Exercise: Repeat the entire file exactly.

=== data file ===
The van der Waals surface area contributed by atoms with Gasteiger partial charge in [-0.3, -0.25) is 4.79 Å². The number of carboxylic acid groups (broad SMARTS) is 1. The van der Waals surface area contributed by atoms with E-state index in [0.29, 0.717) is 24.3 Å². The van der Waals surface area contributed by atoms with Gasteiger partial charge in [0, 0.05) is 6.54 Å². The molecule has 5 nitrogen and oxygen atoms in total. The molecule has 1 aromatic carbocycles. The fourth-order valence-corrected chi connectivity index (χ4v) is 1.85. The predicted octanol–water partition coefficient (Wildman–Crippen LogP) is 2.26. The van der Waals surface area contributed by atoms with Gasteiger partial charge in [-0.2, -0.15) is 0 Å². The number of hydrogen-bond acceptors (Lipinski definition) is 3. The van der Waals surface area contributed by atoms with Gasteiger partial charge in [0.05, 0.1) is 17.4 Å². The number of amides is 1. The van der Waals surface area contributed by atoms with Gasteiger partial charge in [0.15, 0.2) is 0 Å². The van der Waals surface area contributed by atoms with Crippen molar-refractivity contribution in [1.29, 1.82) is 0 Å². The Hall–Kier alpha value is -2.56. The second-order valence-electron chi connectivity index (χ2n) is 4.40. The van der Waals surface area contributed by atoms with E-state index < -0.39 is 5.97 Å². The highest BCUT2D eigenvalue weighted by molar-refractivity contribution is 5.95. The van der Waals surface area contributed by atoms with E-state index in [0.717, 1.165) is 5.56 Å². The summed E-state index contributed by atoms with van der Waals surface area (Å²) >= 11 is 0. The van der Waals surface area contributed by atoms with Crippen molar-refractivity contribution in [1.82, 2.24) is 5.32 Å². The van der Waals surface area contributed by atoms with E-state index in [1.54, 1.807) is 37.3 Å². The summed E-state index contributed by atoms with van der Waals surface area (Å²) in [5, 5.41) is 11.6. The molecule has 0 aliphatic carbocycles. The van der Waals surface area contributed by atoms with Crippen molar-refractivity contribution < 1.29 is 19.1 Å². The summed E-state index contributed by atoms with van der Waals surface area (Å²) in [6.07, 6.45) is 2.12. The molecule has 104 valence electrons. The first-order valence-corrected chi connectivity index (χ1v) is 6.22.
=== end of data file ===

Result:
The van der Waals surface area contributed by atoms with Gasteiger partial charge in [-0.3, -0.25) is 4.79 Å². The number of carboxylic acid groups (broad SMARTS) is 1. The van der Waals surface area contributed by atoms with E-state index in [0.29, 0.717) is 24.3 Å². The van der Waals surface area contributed by atoms with Gasteiger partial charge in [0, 0.05) is 6.54 Å². The molecule has 5 nitrogen and oxygen atoms in total. The molecule has 1 aromatic carbocycles. The fourth-order valence-corrected chi connectivity index (χ4v) is 1.85. The predicted octanol–water partition coefficient (Wildman–Crippen LogP) is 2.26. The van der Waals surface area contributed by atoms with Gasteiger partial charge in [-0.2, -0.15) is 0 Å². The number of hydrogen-bond acceptors (Lipinski definition) is 3. The van der Waals surface area contributed by atoms with Gasteiger partial charge in [0.05, 0.1) is 17.4 Å². The number of amides is 1. The van der Waals surface area contributed by atoms with Gasteiger partial charge in [0.15, 0.2) is 0 Å². The van der Waals surface area contributed by atoms with Crippen molar-refractivity contribution in [1.29, 1.82) is 0 Å². The Hall–Kier alpha value is -2.56. The second-order valence-electron chi connectivity index (χ2n) is 4.40. The van der Waals surface area contributed by atoms with E-state index < -0.39 is 5.97 Å². The highest BCUT2D eigenvalue weighted by molar-refractivity contribution is 5.95. The van der Waals surface area contributed by atoms with E-state index in [0.717, 1.165) is 5.56 Å². The summed E-state index contributed by atoms with van der Waals surface area (Å²) >= 11 is 0. The van der Waals surface area contributed by atoms with Crippen molar-refractivity contribution in [1.82, 2.24) is 5.32 Å². The van der Waals surface area contributed by atoms with E-state index in [1.54, 1.807) is 37.3 Å². The summed E-state index contributed by atoms with van der Waals surface area (Å²) in [5, 5.41) is 11.6. The molecule has 0 aliphatic carbocycles. The van der Waals surface area contributed by atoms with Crippen molar-refractivity contribution < 1.29 is 19.1 Å². The summed E-state index contributed by atoms with van der Waals surface area (Å²) in [6.07, 6.45) is 2.12. The molecule has 104 valence electrons. The first-order valence-corrected chi connectivity index (χ1v) is 6.22.